Taking Your Query From Good to Great: Part 4-Personalization and Bios

Hey folks. If you haven’t read the other part of this series yet, you can do so here.

Part 1, Part 2, Part 3.

I was asked about how to personalize a query for an agent and what to do with your bio if you have no publishing credits. Let’s go with personalization first, shall we?

There are a few different schools of thought on this.

Janet Reid’s

Laura Zats (From an interview with Michelle Hauck here.):

Do you prefer a little personalized chit-chat in a query letter, or would you rather hear about the manuscript?

This depends. I like query letters to be personalized, because this tells me that I’m being queried because a writer actually thinks I’d be a good fit for their book, and not because they just found me on a search engine and included me in a huge mail blast. That being said, I care much more about  the MS than what your cat’s name is (that is what Twitter is for).

 

I personally fall more on the side of Janet Reid. I don’t think you should ever feel required to personalize. Trust me, haring a few interests in common isn’t going to up your request rate or anything like that. I started out trying to personalize all my queries for my first book, and it wasted so much time, was usually such a huge stretch, and in the end, I actually had a higher request rate from my unpersonalized queries.

However, there is an appropriate time to personalize. And that’s when you need to get the agent’s attention to show them you are aware of the market, their tastes, and that you have something they want. You won’t be able to do this for every agent.

For example, don’t try to personalize your query by quoting their about me page on the website and saying something like, “I am querying you because you are accepting Middle Grade fiction.” Well, duh. “Or, I am querying you because you represent fantasy.” Again, duh. They’re going to figure that out from the query.

Here’s the kind of things you do need to personalize with.

  • If you attended a conference they were at.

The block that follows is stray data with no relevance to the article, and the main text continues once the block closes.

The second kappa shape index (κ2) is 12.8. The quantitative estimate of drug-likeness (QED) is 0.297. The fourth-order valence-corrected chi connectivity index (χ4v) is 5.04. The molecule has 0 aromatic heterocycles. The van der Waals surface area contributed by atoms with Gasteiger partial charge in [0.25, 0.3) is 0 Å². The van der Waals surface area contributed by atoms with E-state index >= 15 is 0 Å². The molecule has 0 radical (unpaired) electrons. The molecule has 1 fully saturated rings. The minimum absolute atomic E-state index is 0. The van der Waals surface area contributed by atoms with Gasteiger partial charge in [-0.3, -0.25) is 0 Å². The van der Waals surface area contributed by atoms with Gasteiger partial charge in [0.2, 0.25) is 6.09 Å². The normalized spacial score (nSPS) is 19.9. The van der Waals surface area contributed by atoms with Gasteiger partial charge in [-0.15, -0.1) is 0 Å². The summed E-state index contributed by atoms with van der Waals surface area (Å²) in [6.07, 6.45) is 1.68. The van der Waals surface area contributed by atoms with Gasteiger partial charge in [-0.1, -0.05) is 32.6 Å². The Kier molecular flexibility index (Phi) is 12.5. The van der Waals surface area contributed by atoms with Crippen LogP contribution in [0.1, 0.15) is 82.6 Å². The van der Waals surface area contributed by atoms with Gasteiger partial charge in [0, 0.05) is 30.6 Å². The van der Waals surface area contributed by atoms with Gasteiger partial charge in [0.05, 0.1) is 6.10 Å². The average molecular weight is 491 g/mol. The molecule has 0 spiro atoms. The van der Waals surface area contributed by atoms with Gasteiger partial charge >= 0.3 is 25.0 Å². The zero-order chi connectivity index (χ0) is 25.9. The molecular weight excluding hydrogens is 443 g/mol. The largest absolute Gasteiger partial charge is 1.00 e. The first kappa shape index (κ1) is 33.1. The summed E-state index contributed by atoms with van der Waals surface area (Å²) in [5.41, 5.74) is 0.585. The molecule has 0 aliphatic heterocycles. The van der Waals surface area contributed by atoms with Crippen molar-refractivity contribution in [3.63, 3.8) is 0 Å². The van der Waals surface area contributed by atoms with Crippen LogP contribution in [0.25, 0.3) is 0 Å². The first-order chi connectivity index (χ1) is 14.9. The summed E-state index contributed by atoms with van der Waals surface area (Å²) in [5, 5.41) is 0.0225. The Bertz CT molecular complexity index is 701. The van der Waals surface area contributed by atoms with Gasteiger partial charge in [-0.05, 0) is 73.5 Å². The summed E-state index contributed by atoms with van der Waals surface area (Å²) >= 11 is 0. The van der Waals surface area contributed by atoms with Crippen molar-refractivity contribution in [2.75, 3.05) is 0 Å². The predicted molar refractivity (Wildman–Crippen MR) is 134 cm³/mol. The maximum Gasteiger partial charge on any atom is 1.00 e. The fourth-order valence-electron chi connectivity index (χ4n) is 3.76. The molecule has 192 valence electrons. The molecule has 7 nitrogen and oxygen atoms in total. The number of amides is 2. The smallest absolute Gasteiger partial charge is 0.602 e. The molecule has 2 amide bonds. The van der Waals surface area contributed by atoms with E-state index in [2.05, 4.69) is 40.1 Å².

• If your book matches something they asked for on Mauscript Wish List (if this is the case, make sure you quote what they said and maybe even give the date they said it if it was on Twitter.)
  • If a book they represented could be a comp title for your book.
  • If an editor they have sold to recently puts out a request on manuscript wish list that matches your book.

That’s all I can really think of. Really, it has to come down to the manuscript and the manuscript alone. When I personalized this way, I got a great response.

In fact, here is the personalization I used when I queried my agent.

I’m querying you because you represented Suzanne LaFleur’s beautiful and touching novel, LOVE, AUBREY. I’m hoping you are still interested in quiet, mixed-format middle-grade contemporary stories. THE THREE RULES OF EVERYDAY MAGIC is a written in a mixture of letters and prose. It is a heartfelt MG contemporary in the vein of THE BRILLIANT FALL OF GIANNA Z. meets LOVE, AUBREY, and complete at 35,000 words.

See how specific it is? You represent this book (praise) here is why my book is similar. And look, it’s a comp title!

This is the kind of personalization that pays off. Specific personalization that shows you know the market, are paying attention, and can show why your book fits the list.

 

Now how about Bios?

When I first started writing, I was lucky enough to get a few small publishing credits with magazines and e-PB companies at the beginning before querying my novels. But I remember sending out those first things and wondering what they heck to put in my bio.

First of all, if you have zero publishing credits, DON’T PANIC. This is super, super common. Agents understand. In this case, feel free to mention writing organization that you are a part of. (SCBWI, RWA, etc.) A one sentence bio saying that is just fine. If you aren’t a member of those, maybe think about becoming one. If that isn’t an option, maybe you can mention a writing blog you contribute to. If you don’t do that either, then you have two options.

Don’t include a bio. I personally did this a few times and I don’t think it’s a big deal. Just thank the agent for their time and let the writing speak for itself.

Give a brief (and I mean VERY BRIEF. Like 2 sentences, max) bio that just lists where you live and your job and kids or something. Likewise, if you have professional experience that really does lend itself to the topic, you should mention that here.

 

Alright, I think that’s it for the night!

 

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